Testing fees for human exposure in Waushara, Green Lake, and Marquette Counties will be paid for by the Health Department. Typical symptoms of a rabid bat include, but may not be limited to, activity during daylight, erratic flight, and weakness. Do not handle a sick bat!
What is a safe way to get a bat out of my house? First, try to isolate the bat to one room. Turn on all the lights and open the window. In due time, the bat will usually leave on it's own without handling. If you must handle it, I recommend covering the bat with a coffee can or similar, then sliding a piece of cardboard under the can and release the bat outdoors. DO NOT release the bat if you suspect it has come in contact with humans or pets in your home.
How do bats get in my home and what can I do to stop them? There are professional bat exterminators that can help. Most often bats come in through chimneys and vents, loose window screens, plumbing runs lacking caulk, and through holes in soffit and fascia. Bats can enter a crack as small as 1/4of an inch. Entries should be screened off with cloth or fiberglass screening, plugged with silicone caulk, steel wool or permanently repaired. One primary hole should be kept open until bats exit for the evening, then it can be temporarily closed with a wad of aluminum foil or steel wool. Repairs should be made after dusk when the bats have left their roosts and are out of the home. Also be aware that flightless young may be present between mid-June through early July. Juveniles are usually able to fly in about 3 weeks. To find an entry, make observations at dusk to view where the bats are exiting. You should also be able to see droppings and stains from these areas.
Do mothballs discourage bats? Naphthalene or para-dichlorobenzene may repel colonies in tight areas will little ventilation. However, the application concentration rates were high. Sometimes these vapors can be irritation or dangerous to humans.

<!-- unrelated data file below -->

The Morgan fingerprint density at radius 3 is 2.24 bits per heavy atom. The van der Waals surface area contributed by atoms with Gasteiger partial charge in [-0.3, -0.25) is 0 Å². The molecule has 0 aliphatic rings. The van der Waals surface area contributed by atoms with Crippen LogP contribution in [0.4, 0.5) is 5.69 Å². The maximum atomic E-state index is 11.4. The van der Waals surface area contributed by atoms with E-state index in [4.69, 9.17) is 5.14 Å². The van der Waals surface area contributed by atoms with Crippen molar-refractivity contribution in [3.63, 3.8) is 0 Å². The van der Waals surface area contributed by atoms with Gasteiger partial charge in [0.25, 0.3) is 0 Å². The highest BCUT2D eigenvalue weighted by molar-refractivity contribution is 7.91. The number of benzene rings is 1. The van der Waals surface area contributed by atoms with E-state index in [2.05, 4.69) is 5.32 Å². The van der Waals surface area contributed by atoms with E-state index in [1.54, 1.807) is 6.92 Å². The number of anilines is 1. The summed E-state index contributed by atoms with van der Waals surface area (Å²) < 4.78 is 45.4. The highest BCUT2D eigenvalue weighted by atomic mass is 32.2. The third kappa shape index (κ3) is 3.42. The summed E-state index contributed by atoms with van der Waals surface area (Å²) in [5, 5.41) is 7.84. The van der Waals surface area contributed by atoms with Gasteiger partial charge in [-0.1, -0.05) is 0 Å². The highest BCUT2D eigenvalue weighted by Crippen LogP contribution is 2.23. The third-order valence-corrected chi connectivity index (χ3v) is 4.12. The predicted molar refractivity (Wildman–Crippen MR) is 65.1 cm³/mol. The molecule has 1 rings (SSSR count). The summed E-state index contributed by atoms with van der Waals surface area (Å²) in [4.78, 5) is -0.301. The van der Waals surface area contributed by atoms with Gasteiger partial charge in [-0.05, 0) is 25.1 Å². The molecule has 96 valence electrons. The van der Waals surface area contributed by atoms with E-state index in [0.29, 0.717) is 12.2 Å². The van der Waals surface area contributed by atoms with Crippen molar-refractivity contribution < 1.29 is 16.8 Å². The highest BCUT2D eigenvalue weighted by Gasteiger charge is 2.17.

I heard that bats are beneficial. Will putting up a bat house keep them from roosting in my attic? Bats are beneficial. They catch mosquitoes and other insects from about a half hour past sunset to about an hour before sunrise, stopping only occasionally to rest. Putting up a bat house is a good way to see these creatures in action. However, the bat house will not prevent bats from also using other areas to roost. A bat house will only add an additional roosting and breeding site. Some bats in Wisconsin are very anti-social, seldom seen, but are common. They will roost solitarily. Many of us have seen these on dead or downed oak trees in Waushara County. Brown bat species are more social and will tend to use a box. A colony may contain a few dozen, although they will tolerate many more.
I want a bat house and understand that bats can carry rabies, is there anything else I should worry about? Histoplasmosis, from the fungus Histoplasma Capsulatum, can be contracted by breathing spores from the dust of bat feces. Respirators, protective clothing, and rubber gloves should be worn while working in or near bat roosts. If the roost is in an attic, stained insulation, boxes or clothing items should be discarded, and surfaces contaimined with urine or feces disinfected. You may use 5% bleach solution.
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awwww, he sounds so cute. I hope he didn't die down there! Marina